Also on the doorstep, two miles away in Perry, is Grafham Water, a centre for sailing, fishing, cycling, walking and generally having a good time.

In 1982, the village took part in a county-wide sports competition which Great Staughton eventually won. To celebrate, t-shirts were produced emblazoned with the slogan: ‘Great Staughton - Great Little Village.’ Enough said!



About the book


A series of articles entitled ‘Snippets of local history’ which appeared in Life, our excellent local magazine was the origin of the book. These articles became the foundation stones of the extensive biographies of the extraordinary people who have played a role in the reigns of virtually every English monarch over the past 2000 years. The title of the book explains all:


How a Huntingdonshire village left its mark on England's history

The book will be uploaded chapter by chapter over the coming weeks, with a separate brief introduction to each chapter.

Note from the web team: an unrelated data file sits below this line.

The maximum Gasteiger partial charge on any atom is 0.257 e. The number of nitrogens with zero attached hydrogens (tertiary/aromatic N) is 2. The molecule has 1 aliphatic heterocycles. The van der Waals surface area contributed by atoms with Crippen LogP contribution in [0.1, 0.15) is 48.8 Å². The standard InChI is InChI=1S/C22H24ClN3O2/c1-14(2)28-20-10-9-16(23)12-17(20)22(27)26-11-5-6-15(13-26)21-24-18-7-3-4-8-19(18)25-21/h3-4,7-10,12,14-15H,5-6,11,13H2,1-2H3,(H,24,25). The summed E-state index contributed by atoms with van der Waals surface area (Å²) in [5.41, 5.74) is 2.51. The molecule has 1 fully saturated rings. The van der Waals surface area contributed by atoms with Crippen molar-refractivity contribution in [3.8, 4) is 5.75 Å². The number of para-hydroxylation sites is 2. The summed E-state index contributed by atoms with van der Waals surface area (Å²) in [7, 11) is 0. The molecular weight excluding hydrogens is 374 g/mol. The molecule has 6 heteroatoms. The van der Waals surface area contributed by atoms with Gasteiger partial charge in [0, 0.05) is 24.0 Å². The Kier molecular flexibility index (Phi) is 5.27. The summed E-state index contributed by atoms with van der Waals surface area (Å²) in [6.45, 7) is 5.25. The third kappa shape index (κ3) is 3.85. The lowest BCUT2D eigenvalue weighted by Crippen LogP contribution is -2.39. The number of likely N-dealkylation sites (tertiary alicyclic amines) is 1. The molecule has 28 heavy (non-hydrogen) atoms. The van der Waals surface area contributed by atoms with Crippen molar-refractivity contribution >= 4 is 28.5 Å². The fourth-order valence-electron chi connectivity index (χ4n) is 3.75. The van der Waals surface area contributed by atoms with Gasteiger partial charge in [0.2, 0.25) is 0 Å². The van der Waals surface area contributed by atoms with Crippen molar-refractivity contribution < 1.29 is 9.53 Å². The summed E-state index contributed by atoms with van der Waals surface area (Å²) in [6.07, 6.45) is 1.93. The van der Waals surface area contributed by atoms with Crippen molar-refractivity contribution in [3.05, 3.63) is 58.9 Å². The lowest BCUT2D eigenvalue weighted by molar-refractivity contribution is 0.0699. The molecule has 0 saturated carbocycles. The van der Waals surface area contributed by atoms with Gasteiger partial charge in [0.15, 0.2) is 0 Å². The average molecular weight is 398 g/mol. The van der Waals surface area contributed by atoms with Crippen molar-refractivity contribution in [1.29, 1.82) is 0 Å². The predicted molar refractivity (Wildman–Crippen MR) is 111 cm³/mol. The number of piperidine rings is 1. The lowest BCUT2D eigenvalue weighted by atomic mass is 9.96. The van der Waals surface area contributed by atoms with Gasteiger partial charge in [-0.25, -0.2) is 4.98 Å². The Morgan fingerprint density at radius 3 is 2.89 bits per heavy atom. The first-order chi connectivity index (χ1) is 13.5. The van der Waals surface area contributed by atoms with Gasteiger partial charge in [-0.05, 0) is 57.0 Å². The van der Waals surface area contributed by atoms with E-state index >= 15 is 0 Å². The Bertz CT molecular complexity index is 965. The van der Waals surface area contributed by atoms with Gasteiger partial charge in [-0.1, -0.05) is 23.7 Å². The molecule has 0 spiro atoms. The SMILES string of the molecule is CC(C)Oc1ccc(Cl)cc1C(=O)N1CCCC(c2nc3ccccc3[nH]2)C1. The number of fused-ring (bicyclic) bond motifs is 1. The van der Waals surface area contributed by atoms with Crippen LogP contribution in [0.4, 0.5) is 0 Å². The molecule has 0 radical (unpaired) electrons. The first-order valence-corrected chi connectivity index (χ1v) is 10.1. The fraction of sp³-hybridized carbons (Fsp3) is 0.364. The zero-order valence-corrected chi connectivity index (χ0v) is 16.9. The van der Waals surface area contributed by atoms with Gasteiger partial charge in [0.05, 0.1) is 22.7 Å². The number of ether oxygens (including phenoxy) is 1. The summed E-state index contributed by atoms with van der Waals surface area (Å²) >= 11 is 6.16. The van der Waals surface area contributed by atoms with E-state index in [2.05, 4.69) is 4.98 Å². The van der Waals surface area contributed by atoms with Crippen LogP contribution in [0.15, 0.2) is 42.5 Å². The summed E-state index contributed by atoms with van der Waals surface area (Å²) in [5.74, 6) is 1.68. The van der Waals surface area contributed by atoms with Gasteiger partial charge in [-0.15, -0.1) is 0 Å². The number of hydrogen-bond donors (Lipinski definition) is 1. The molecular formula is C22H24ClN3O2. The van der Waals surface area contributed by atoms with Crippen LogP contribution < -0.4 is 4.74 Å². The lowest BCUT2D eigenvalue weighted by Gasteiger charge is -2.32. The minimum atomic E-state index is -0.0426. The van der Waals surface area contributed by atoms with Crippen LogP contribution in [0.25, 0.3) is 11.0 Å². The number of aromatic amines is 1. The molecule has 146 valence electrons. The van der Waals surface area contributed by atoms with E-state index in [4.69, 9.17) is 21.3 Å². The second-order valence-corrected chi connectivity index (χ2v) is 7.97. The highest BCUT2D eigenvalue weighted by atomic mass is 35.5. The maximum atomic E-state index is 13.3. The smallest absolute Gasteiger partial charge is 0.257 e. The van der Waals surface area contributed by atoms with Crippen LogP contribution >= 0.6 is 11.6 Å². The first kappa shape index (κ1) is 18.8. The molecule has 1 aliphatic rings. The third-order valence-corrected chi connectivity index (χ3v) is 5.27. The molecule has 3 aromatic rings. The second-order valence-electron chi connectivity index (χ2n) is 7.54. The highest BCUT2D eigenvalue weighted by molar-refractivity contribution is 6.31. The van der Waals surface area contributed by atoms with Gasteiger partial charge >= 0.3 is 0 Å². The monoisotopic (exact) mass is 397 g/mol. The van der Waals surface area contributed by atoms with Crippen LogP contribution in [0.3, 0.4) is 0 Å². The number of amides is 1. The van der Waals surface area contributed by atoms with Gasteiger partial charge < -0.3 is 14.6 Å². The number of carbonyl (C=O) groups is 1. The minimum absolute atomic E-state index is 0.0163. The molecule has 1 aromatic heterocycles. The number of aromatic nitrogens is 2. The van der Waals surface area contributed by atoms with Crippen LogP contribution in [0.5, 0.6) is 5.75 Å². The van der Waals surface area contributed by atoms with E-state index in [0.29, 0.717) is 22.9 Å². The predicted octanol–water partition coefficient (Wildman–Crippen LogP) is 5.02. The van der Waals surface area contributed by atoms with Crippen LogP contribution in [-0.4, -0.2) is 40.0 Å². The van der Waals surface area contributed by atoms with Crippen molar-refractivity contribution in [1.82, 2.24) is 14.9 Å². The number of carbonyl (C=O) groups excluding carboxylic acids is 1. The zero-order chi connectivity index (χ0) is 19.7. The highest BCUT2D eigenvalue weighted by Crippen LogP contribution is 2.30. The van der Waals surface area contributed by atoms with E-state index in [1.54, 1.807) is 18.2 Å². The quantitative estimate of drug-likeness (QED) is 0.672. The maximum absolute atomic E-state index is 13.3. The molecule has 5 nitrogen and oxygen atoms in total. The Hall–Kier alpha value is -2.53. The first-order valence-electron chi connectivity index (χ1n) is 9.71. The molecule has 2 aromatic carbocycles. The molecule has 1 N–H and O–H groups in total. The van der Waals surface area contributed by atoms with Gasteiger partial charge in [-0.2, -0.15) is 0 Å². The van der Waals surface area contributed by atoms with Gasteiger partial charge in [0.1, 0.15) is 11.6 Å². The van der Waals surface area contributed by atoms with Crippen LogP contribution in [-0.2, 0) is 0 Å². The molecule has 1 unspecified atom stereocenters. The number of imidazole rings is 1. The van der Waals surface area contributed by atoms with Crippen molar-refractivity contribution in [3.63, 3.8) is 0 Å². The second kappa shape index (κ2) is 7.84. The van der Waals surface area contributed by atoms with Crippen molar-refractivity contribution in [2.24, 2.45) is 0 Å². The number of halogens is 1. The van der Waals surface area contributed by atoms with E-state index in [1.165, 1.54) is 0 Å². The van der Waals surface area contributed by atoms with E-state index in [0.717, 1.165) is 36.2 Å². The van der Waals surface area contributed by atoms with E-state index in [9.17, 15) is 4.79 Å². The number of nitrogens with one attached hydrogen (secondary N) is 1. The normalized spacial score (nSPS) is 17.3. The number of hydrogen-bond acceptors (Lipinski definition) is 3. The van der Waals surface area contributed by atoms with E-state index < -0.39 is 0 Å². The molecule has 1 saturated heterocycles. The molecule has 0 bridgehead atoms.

We don't know the name of the first person to leave his mark on village history. He probably came from a Romano-Belgic tribe and he built a substantial villa in the village in the third century AD. The villa was excavated in 1958-9 and the archaeological findings reveal an astonishing story of the influence Rome wielded in this corner of Britannia. 

This is just the start of Great Staughton’s history. After the Romans came the Anglo-Saxons. The will of a 10th century nobleman, Ælfhelm Polga, as well as containing the first documentary reference to the village also provides a vivid description of the life and times of a nobleman who lived just five decades after Æthelstan united the diverse Anglo-Saxon kingdoms into one country - England.  

The village and its church appear in the Domesday Book and are now part of the estate of its new Norman overlord. The life and death of Sir Adam de Creting, loyal soldier of Edward I and builder of the great moat that became Cretingsbury, are recorded in numerous contemporary documents, including an account of his death in Gascony. 

The Wauton/Walton family dominated village and national life for nearly four centuries. George Wauton did his bit against the Armada, whilst his relative Valentine Walton achieved notoriety as one of the ‘killers of the King.’ His contemporary, John Gaule enters the history books by crushing the Witch Finder General, Matthew Hopkins.